— Jan Diepersloot, Warriors of Stillness:  Meditative Traditions in the Chinese Martial Arts, Volume 1, 1995, Introduction, p. xv.

This quote sums up one of the main reasons that I find Taijiquan and the internal martial arts endlessly fascinating.  How can someone face extreme or chronic stress, taking active and effective steps to deal with it, while maintaining an inner sense of calm equanimity?  Although I can think of fictional movie or novel heroes who can do this easily, it seems really hard to me to actually do this in reality.  But it certainly seems like something worth aspiring to, worth learning, and practicing, and training deeply.  So, at their root, the internal martial arts are not just about learning to fight (which few of us will really have to do, hopefully), but about a way of finding the stillness in the often chaotic action of life.

Grandmaster Chen Xiaowang in Standing Meditation

The ways of cultivating our neurophysiology of harmony that Diepersloot proposes include a form of standing meditation (zhan zhuang) derived from the Chinese internal martial arts to cultivate internal stillness, as well as exercises in Taiji movements and push-hands practice with a partner.  He uses the term “wuji-taiji method of awareness” to encompass this set of practices.  First you cultivate a sense of your own stillness and awareness…then you learn to maintain this stillness while moving…and then you learn to maintain this inner calm and stillness, yet awareness, while in interaction with others. As Diepersloot writes,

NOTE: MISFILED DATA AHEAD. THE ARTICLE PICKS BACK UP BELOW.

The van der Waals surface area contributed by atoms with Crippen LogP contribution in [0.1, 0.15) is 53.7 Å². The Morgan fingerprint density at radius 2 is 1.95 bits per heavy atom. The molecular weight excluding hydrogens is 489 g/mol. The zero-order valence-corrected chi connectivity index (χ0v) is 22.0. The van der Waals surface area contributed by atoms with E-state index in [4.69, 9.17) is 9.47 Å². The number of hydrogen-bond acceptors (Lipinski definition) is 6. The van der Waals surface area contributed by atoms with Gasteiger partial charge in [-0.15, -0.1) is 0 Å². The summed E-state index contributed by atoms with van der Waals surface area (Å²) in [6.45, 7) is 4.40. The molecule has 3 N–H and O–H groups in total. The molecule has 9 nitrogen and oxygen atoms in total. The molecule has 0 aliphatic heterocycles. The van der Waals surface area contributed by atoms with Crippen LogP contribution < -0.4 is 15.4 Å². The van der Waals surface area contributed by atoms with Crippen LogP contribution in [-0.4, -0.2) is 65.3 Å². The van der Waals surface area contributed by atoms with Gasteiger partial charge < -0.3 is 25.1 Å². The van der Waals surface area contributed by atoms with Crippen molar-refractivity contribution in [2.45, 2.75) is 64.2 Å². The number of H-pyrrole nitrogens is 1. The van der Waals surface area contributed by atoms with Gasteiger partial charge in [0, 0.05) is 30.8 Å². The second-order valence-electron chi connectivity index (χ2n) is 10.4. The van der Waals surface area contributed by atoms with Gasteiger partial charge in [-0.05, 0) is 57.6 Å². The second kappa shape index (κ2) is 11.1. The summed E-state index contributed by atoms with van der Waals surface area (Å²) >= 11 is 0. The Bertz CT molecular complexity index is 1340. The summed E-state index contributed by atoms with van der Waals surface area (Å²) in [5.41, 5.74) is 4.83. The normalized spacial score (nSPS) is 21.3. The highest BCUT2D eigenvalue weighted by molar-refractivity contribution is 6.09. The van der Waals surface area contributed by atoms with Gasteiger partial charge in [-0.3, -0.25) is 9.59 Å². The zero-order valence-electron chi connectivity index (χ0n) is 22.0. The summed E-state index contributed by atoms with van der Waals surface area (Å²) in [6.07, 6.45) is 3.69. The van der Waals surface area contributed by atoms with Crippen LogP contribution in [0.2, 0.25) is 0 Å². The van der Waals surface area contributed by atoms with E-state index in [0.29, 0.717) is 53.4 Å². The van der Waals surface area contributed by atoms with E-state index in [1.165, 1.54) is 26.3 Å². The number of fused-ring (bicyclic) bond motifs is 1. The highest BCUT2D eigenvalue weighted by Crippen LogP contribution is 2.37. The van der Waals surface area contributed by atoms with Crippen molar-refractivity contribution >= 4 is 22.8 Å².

“First you practice stillness in order to discover the structure of your Being.  Then you learn how to Move this Being, and third, this Being learns how to Interact with Other Beings…the wuji-taiji method of awareness slowly instills in its practitioners a new way of being with and in themselves, a way of inner peace and security predisposing them to deal with equanimity and empathy in their social relations… By transcending the psychophysiology of emergency it teaches us how to use the power acquired through our practice to interact with/in the world in a responsible and wise manner.”

— Jan Diepersloot, Warriors of Stillness:  Meditative Traditions in the Chinese Martial Arts, Volume 1, 1995,Introduction, p. xviii-xxi.